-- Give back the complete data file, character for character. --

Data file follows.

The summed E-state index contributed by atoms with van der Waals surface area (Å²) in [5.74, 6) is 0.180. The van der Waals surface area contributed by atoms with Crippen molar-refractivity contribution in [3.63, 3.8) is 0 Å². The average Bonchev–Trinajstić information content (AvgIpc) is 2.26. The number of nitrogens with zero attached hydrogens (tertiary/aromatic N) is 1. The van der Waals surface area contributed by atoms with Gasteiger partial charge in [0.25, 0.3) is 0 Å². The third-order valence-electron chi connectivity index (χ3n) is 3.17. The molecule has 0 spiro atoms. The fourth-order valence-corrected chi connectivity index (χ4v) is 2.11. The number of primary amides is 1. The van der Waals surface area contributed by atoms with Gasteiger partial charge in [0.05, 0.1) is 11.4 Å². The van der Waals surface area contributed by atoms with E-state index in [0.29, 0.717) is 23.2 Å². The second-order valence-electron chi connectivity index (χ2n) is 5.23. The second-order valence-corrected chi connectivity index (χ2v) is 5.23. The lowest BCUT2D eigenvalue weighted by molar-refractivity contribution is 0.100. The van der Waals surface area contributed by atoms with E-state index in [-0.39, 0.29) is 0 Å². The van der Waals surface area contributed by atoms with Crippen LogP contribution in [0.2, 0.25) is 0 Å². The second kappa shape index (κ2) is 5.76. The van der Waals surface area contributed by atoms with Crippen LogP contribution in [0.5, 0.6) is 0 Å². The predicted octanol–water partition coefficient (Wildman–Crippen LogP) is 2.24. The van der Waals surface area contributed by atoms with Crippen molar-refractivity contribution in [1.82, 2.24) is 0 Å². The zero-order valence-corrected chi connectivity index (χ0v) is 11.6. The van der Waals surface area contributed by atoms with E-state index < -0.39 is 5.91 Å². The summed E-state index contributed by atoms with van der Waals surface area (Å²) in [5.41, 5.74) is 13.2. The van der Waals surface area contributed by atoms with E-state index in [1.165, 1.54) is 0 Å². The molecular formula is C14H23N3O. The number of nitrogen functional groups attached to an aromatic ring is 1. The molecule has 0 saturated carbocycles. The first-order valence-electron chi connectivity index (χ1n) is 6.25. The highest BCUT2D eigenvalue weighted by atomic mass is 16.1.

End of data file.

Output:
The summed E-state index contributed by atoms with van der Waals surface area (Å²) in [5.74, 6) is 0.180. The van der Waals surface area contributed by atoms with Crippen molar-refractivity contribution in [3.63, 3.8) is 0 Å². The average Bonchev–Trinajstić information content (AvgIpc) is 2.26. The number of nitrogens with zero attached hydrogens (tertiary/aromatic N) is 1. The van der Waals surface area contributed by atoms with Gasteiger partial charge in [0.25, 0.3) is 0 Å². The third-order valence-electron chi connectivity index (χ3n) is 3.17. The molecule has 0 spiro atoms. The fourth-order valence-corrected chi connectivity index (χ4v) is 2.11. The number of primary amides is 1. The van der Waals surface area contributed by atoms with Gasteiger partial charge in [0.05, 0.1) is 11.4 Å². The van der Waals surface area contributed by atoms with E-state index in [0.29, 0.717) is 23.2 Å². The second-order valence-electron chi connectivity index (χ2n) is 5.23. The second-order valence-corrected chi connectivity index (χ2v) is 5.23. The lowest BCUT2D eigenvalue weighted by molar-refractivity contribution is 0.100. The van der Waals surface area contributed by atoms with E-state index in [-0.39, 0.29) is 0 Å². The van der Waals surface area contributed by atoms with Crippen LogP contribution in [0.2, 0.25) is 0 Å². The second kappa shape index (κ2) is 5.76. The van der Waals surface area contributed by atoms with Crippen LogP contribution in [0.5, 0.6) is 0 Å². The predicted octanol–water partition coefficient (Wildman–Crippen LogP) is 2.24. The van der Waals surface area contributed by atoms with Crippen molar-refractivity contribution in [1.82, 2.24) is 0 Å². The zero-order valence-corrected chi connectivity index (χ0v) is 11.6. The van der Waals surface area contributed by atoms with E-state index < -0.39 is 5.91 Å². The summed E-state index contributed by atoms with van der Waals surface area (Å²) in [5.41, 5.74) is 13.2. The van der Waals surface area contributed by atoms with E-state index in [1.165, 1.54) is 0 Å². The molecular formula is C14H23N3O. The number of nitrogen functional groups attached to an aromatic ring is 1. The molecule has 0 saturated carbocycles. The first-order valence-electron chi connectivity index (χ1n) is 6.25. The highest BCUT2D eigenvalue weighted by atomic mass is 16.1.